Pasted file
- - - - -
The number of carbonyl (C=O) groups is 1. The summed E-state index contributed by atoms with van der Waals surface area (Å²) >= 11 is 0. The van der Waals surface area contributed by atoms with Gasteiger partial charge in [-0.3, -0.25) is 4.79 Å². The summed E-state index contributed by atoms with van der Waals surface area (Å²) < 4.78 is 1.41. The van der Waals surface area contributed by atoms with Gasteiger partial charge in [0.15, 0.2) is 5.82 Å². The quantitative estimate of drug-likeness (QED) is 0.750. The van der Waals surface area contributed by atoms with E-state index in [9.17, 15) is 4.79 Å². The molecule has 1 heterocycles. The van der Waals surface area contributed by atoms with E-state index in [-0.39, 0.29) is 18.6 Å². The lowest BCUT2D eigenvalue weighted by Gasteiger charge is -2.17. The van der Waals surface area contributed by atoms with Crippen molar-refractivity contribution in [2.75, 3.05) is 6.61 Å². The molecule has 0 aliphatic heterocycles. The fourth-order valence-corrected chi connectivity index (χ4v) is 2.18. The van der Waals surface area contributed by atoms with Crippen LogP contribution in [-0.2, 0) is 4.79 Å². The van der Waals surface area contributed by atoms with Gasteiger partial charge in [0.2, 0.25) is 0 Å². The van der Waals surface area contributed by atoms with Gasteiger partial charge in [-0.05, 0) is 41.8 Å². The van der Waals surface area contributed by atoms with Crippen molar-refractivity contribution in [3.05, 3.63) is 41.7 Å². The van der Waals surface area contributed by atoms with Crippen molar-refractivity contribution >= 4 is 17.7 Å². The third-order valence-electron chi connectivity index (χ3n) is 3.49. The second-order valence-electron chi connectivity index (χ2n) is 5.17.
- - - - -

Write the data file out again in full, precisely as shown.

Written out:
The number of carbonyl (C=O) groups is 1. The summed E-state index contributed by atoms with van der Waals surface area (Å²) >= 11 is 0. The van der Waals surface area contributed by atoms with Gasteiger partial charge in [-0.3, -0.25) is 4.79 Å². The summed E-state index contributed by atoms with van der Waals surface area (Å²) < 4.78 is 1.41. The van der Waals surface area contributed by atoms with Gasteiger partial charge in [0.15, 0.2) is 5.82 Å². The quantitative estimate of drug-likeness (QED) is 0.750. The van der Waals surface area contributed by atoms with E-state index in [9.17, 15) is 4.79 Å². The molecule has 1 heterocycles. The van der Waals surface area contributed by atoms with E-state index in [-0.39, 0.29) is 18.6 Å². The lowest BCUT2D eigenvalue weighted by Gasteiger charge is -2.17. The van der Waals surface area contributed by atoms with Crippen molar-refractivity contribution in [2.75, 3.05) is 6.61 Å². The molecule has 0 aliphatic heterocycles. The fourth-order valence-corrected chi connectivity index (χ4v) is 2.18. The van der Waals surface area contributed by atoms with Crippen LogP contribution in [-0.2, 0) is 4.79 Å². The van der Waals surface area contributed by atoms with Gasteiger partial charge in [0.2, 0.25) is 0 Å². The van der Waals surface area contributed by atoms with Gasteiger partial charge in [-0.05, 0) is 41.8 Å². The van der Waals surface area contributed by atoms with Crippen molar-refractivity contribution in [3.05, 3.63) is 41.7 Å². The van der Waals surface area contributed by atoms with Crippen molar-refractivity contribution >= 4 is 17.7 Å². The third-order valence-electron chi connectivity index (χ3n) is 3.49. The second-order valence-electron chi connectivity index (χ2n) is 5.17.